"Why should these people just stay in jail week after week and month after month?" he asked in court last month, when he refused to wait any longer for the government to make a "policy decision" about the Cubans. He criticized the Justice Department's plan to set up a review panel, scheduled to start examining each Cuban's case Aug. 24, as too cumbersome and too slow.
The Justice Department wants the Cubans held until officials "can weed out the good ones from the bad ones," said Assistant U.S. Attorney Robert Castelanni. "If they were all bad, we wouldn't have any review. The government is not an ogre."
The government has been slowed, he argues, by changing administrations, subsequent shifts in immigration policy, scanty files on the detainees and poor cooperation from Castro for requested documentation on the men. It needs more time, he said.
Last year, the INS approved 173 men for release -- those held for offenses so minor (or no offenses at all) as to represent little threat to society -- and some were freed before Attorney General William French Smith halted their release pending his policy review.
Among the detainees here:
Lazaro Batista-Padron, a Havana University student who used his cousin's prison papers to join the boat exodus. He never told immigration authorities in Key West, Fla., his real identity, he said, because he feared he would be thrown in jail "for impersonating someone else." He has spent 17 months in prison here, and awaits the arrival of his birth certificate to establish his identity.
Felix Preval Peralta, who said he slept with a girl, then refused to marry her. The woman's parents accused him of rape.
Jose Luis Alonso Herrera, who reportedly stole a battery and a sack of sugar.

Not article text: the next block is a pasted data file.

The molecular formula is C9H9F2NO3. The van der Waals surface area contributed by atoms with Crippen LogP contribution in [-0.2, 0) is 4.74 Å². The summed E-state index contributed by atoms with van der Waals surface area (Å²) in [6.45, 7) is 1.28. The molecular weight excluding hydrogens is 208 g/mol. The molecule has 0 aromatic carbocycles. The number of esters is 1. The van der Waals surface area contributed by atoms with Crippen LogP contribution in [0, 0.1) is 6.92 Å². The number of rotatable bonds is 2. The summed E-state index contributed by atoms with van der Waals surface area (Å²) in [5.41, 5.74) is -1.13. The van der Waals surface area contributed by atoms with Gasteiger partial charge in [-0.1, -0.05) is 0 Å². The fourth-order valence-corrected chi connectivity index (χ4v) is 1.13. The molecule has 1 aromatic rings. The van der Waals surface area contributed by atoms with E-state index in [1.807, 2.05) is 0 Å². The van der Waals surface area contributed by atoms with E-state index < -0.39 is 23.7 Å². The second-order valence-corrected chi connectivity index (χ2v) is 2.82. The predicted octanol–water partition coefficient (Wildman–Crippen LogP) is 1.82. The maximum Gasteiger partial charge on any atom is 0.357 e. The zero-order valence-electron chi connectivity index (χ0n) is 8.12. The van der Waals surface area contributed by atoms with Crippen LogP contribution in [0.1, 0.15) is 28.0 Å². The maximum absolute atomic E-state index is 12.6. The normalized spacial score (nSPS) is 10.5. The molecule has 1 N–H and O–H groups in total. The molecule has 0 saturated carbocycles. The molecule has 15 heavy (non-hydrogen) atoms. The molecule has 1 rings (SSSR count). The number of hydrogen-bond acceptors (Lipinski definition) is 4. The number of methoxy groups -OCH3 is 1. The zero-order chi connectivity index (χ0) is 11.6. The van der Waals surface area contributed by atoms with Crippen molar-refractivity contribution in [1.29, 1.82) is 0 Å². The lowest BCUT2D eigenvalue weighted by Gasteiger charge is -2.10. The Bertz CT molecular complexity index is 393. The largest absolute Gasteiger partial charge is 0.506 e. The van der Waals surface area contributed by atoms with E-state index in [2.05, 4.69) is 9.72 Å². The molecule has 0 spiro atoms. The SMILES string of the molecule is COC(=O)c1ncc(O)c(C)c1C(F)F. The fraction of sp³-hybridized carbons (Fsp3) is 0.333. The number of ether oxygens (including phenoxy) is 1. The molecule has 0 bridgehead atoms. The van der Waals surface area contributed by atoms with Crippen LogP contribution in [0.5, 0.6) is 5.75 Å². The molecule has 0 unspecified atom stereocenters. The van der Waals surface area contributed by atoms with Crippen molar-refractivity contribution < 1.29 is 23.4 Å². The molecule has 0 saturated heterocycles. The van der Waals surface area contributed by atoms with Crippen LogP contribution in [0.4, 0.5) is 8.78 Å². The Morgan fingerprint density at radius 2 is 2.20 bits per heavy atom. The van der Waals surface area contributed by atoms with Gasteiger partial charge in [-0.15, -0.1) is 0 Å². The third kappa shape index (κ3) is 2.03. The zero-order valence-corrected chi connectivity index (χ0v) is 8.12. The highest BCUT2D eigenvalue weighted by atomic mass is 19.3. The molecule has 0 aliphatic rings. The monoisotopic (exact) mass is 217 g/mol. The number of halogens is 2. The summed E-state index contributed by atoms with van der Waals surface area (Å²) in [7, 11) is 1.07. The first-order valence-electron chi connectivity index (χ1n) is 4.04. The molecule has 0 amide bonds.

Roberto Villamil Drake, who said he looked the other way when a friend, desperate to pay his mother's hospital bills, helped himself to $600 from the cash box in the bar where he worked.
Francisco Joya Rosales, who said he was identified as a communist by two refugees at a resettlement camp, put in a special "pinko" category and placed in prison, even though he believes that Castro runs a "bad, oppressive system." The U.S. government approved his visa request two years ago. He was waiting for Cuba's permission to leave when he learned about the boatlift and decided to get out fast.
"They're not all criminals, but there are enough among them to be concerned about releasing them all," Castelanni said. "We're trying to expedite the cases as reasonably as possible, balancing the public interest against the interest of the detainees."
Minor offenders sleep dormitory-style in the prison's crowded, steamy basement, watching soap operas they don't understand, playing cards, and awaiting news. Many work in menial prison jobs for 39 to 54 cents an hour.
The Cubans contend in a separate lawsuit brought in Atlanta that prison guards have brutalized them. Acting Warden William Noonan counters that his men have been attacked. Several guards have been disciplined.
After Judge Shoob rules Monday on the class action on behalf of the 319 Cubans imprisoned for having no entry papers, he plans to consider other categories of detainees: those convicted of a single misdemeanor in Cuba, others with multiple misdemeanor convictions, those sentenced by Castro's revolutionary tribunals, less serious felony cases, those convicted of serious crimes such as murder and rape and the mentally disturbed.
"It violates every basic principle of our democracy to keep a man in maximum security prison with no evidence he has committed a non-political crime," Shoob declared in court.
But he was quick to emphasize that he was just "as determined" to "keep people incarcerated who are dangerous."
What bothers the judge is that the Reagan administration may be dilly-dallying over the Cubans because the issue is politically hot. "I sense that there are a lot of people out there in the federal penitentiary who ought to be released," said Shoob. "And I'm afraid that nobody in Washington is making those decisions, that nobody wants to make those decisions."